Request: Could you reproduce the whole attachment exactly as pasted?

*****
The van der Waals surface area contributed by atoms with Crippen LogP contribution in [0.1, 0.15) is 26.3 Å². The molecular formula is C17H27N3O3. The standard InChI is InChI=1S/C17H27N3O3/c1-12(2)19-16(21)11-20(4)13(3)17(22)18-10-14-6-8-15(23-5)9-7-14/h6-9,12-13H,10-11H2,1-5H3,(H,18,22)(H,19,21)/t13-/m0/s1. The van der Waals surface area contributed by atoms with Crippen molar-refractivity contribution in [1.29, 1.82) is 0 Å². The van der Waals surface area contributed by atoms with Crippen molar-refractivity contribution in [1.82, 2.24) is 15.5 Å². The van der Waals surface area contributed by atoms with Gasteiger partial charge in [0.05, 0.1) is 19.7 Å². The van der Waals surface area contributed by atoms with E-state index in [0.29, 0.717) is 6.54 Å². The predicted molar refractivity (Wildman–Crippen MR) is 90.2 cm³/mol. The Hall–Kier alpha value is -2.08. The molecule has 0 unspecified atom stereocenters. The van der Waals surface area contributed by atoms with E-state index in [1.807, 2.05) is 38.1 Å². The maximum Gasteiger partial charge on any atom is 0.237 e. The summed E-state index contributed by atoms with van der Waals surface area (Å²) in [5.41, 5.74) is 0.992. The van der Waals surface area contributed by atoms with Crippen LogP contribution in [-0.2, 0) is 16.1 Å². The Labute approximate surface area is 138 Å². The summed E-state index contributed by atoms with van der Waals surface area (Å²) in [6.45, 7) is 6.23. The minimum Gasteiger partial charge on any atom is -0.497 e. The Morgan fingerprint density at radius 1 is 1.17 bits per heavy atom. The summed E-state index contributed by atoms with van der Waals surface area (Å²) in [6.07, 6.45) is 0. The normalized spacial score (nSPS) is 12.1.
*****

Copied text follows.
The van der Waals surface area contributed by atoms with Crippen LogP contribution in [0.1, 0.15) is 26.3 Å². The molecular formula is C17H27N3O3. The standard InChI is InChI=1S/C17H27N3O3/c1-12(2)19-16(21)11-20(4)13(3)17(22)18-10-14-6-8-15(23-5)9-7-14/h6-9,12-13H,10-11H2,1-5H3,(H,18,22)(H,19,21)/t13-/m0/s1. The van der Waals surface area contributed by atoms with Crippen molar-refractivity contribution in [1.29, 1.82) is 0 Å². The van der Waals surface area contributed by atoms with Crippen molar-refractivity contribution in [1.82, 2.24) is 15.5 Å². The van der Waals surface area contributed by atoms with Gasteiger partial charge in [0.05, 0.1) is 19.7 Å². The van der Waals surface area contributed by atoms with E-state index in [0.29, 0.717) is 6.54 Å². The predicted molar refractivity (Wildman–Crippen MR) is 90.2 cm³/mol. The Hall–Kier alpha value is -2.08. The molecule has 0 unspecified atom stereocenters. The van der Waals surface area contributed by atoms with E-state index in [1.807, 2.05) is 38.1 Å². The maximum Gasteiger partial charge on any atom is 0.237 e. The summed E-state index contributed by atoms with van der Waals surface area (Å²) in [5.41, 5.74) is 0.992. The van der Waals surface area contributed by atoms with Crippen LogP contribution in [-0.2, 0) is 16.1 Å². The Labute approximate surface area is 138 Å². The summed E-state index contributed by atoms with van der Waals surface area (Å²) in [6.45, 7) is 6.23. The minimum Gasteiger partial charge on any atom is -0.497 e. The Morgan fingerprint density at radius 1 is 1.17 bits per heavy atom. The summed E-state index contributed by atoms with van der Waals surface area (Å²) in [6.07, 6.45) is 0. The normalized spacial score (nSPS) is 12.1.